On a similar note, the Statesville Daily Record recounted the efforts of two young boys who wanted to meet Truman despite the “tight cordon about the President’s party, not allowing anyone to get too close.” One lad, Charlie Wineberry, “dashed up to the president, proudly wearing his Confederate cap and got a nice handshake from the chief executive. However, he turned down an offer by newsreel cameramen for a picture with Charlie and the Confederate cap.”
Not limited to the parade route, Confederate flags made their way to the dedication ceremony, too. The Charlotte Observer noted that “Confederate flags as well as the Stars and Stripes were flying around the grandstand from which President Truman made his address.” Only United States flags, however, can been seen in Morton’s negative depicting an overview scene of the platform (shown in the previous post). Perhaps Durham Morning Herald reporter Russell Brantley’s picturing the scene explains it better:
The President, stocky and natty in a double-breasted blue suit, had nothing to say about past squabbles with Southern Democrats over civil rights. And an estimated crowd of 20,000, many of them Baptists and a number of them sporting Confederate flags, responded with enthusiasm.
Additionally, certain versions of an Associated Press article include a sentence that begins, “The president told the crowd, dozens of whom carried Confederate flags, . . .” So perhaps it was in the grandstands were where the crowd sat, not where the president stood, where the Confederate flags flew.
Does Brantley’e description also shed light on why there were so many Confederate flags that day, namely a displeasure with Truman’s efforts to ensure civil rights for all citizens? Among Truman’s initial undertakings to this end was the establishment, by Executive Order 9808, of the President’s Committee on Civil Rights in 1946. The committee had a North Carolina touchstone: Frank Porter Graham, the first president of the consolidated University of North Carolina from 1930 until Truman appointed him to be a member of the committee. In 1949 Governor W. Kerr Scott, a pro-Truman Democrat (pictured in the photograph above seated next to the president), appointed Graham to complete the term of United States Senator J. Melville Broughton after he died in office after serving only a few months. In the 1950 race for the seat, Graham lost a primary runoff election to anti-Truman Democrat Willis Smith that was tinged with anti-segrationist sentiments from Smith’s supporters.
Returning to the Morton collection, what else did Hugh Morton photograph that day? In the collection there are four negatives depicting a man holding a Confederate flag behind his back while waving or possibly saluting Truman. Morton labeled two of these negatives; both include the name “J. D. Fitz” and “Confederate Flag.” In addition to the motorcade negative shown above, Morton made three exposures at the airport, similarly posed, one of which is below.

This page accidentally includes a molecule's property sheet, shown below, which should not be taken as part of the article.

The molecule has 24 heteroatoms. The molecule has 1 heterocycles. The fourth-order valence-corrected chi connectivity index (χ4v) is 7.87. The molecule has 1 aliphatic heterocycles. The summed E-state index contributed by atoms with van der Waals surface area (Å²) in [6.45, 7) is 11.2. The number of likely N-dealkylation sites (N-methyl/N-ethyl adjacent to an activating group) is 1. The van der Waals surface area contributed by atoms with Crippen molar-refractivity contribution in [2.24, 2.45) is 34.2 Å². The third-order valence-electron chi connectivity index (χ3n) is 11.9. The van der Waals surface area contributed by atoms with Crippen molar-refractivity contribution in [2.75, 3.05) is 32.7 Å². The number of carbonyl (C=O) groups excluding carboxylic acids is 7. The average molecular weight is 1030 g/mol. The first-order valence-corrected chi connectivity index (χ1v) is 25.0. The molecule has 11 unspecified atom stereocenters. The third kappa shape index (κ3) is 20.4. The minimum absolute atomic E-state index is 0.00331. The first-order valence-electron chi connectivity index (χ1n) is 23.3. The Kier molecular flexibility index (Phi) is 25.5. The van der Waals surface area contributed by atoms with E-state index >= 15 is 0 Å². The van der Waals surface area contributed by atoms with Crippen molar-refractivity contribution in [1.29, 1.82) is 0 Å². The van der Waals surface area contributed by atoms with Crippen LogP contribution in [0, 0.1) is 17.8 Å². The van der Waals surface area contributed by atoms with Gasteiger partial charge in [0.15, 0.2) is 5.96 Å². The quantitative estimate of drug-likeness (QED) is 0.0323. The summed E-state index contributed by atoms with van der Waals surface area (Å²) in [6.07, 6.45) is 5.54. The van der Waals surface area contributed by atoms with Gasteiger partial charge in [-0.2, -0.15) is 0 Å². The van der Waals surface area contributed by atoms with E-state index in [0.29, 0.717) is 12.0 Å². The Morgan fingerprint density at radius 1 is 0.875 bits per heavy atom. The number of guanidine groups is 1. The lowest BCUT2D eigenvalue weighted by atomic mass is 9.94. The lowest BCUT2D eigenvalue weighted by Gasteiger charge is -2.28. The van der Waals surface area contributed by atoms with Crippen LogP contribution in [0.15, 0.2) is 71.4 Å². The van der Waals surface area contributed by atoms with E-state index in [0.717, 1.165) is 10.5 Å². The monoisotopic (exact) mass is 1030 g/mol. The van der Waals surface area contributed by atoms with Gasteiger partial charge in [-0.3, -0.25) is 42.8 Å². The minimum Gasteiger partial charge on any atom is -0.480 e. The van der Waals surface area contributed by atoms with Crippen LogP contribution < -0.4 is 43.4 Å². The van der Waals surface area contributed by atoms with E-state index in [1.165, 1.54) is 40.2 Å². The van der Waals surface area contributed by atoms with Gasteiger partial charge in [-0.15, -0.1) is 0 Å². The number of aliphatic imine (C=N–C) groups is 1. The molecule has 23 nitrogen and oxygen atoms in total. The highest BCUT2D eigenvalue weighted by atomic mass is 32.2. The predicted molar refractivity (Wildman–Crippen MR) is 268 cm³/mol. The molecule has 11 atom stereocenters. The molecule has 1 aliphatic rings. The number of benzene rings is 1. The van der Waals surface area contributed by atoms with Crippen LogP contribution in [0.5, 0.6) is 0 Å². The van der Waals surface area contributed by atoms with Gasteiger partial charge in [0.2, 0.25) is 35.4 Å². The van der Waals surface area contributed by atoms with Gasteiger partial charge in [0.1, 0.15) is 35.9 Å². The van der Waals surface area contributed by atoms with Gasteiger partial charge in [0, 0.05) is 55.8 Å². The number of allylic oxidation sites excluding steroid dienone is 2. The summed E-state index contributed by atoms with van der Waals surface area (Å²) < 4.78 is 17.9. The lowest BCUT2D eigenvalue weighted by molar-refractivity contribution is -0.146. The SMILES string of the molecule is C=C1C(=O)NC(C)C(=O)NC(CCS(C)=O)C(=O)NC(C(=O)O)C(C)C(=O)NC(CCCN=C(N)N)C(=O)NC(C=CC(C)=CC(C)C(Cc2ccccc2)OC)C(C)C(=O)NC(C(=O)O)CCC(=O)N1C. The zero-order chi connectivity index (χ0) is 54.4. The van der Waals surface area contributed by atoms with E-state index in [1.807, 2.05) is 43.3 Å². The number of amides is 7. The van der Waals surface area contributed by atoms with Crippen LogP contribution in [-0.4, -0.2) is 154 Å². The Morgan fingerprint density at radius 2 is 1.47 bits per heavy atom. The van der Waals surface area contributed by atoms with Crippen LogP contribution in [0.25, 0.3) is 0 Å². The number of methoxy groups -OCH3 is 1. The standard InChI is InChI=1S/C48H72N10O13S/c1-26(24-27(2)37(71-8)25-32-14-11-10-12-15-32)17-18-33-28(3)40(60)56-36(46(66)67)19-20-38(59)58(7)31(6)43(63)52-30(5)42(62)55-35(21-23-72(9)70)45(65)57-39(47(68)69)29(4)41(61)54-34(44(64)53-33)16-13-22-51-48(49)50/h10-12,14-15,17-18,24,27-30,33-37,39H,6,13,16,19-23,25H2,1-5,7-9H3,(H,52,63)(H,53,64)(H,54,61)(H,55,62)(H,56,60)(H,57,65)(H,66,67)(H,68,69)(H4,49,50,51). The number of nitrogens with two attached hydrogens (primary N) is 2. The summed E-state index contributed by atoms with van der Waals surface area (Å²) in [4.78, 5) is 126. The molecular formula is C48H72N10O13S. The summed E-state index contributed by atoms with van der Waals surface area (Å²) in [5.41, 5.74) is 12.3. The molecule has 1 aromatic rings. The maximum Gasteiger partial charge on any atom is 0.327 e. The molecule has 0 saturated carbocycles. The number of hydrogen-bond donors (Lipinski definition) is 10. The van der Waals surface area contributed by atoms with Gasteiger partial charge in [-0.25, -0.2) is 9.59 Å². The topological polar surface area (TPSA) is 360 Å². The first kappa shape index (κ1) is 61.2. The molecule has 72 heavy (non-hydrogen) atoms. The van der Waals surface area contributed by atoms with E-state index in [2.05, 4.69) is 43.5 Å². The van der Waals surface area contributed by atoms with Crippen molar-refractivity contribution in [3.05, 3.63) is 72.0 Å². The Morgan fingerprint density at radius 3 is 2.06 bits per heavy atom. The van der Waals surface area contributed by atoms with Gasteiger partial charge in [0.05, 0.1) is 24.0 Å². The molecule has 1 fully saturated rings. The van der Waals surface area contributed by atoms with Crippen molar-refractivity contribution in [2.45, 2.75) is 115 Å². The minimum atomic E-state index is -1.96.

Did Morton encounter this scene, too, with the same person at two different locations? From the news articles we know this man wasn’t the only person carrying a Confederate flag that day. Considering Morton’s labeling of the negatives, the “flag waver” mentioned in the LIFE caption is likely J. D. Fitz. The existence of that many negatives suggests that Morton either preplanned these photographs, encountered Fitz during the event and then staged the similar scenes, or followed Fitz to two locations and then photographed Fitz and his antics.
And who is J. D. Fitz? I have only a few clues thus far, based upon a United States Census search. In the 1940 census, there is a John D. Fitz, age 24, who lived in Shelby, North Carolina with wife Lina or Lena, who stated his occupation was “Sports Editor” for a “Daily Newspaper.” The census also provides Fitz’s 1935 residence as Reidsville in Rockingham County. The Shelby city directory for 1939-1940 lists a “Fitz Jos D (Lena T)” as sports editor for the Shelby Daily Star, but he is not listed in the previous or subsequent Shelby directories. There is a “Fitz Jos D” listed as a clerk at Kroger Grocery & Baking Co. in 1932 Reidsville city directory, and again as a clerk at Piggly Wiggly in Reidsville’s 1935 city directory. Given Morton’s love of sports and sports photography, did he know Fitz?
There are two other clues to consider. In the above photograph, note the reporter-style notebook in the left pocket of the man on the right. Was he also a reporter? And finally, notice the box at his feet. Could that have been Morton’s camera box?
Are there other possibilities? What do you think?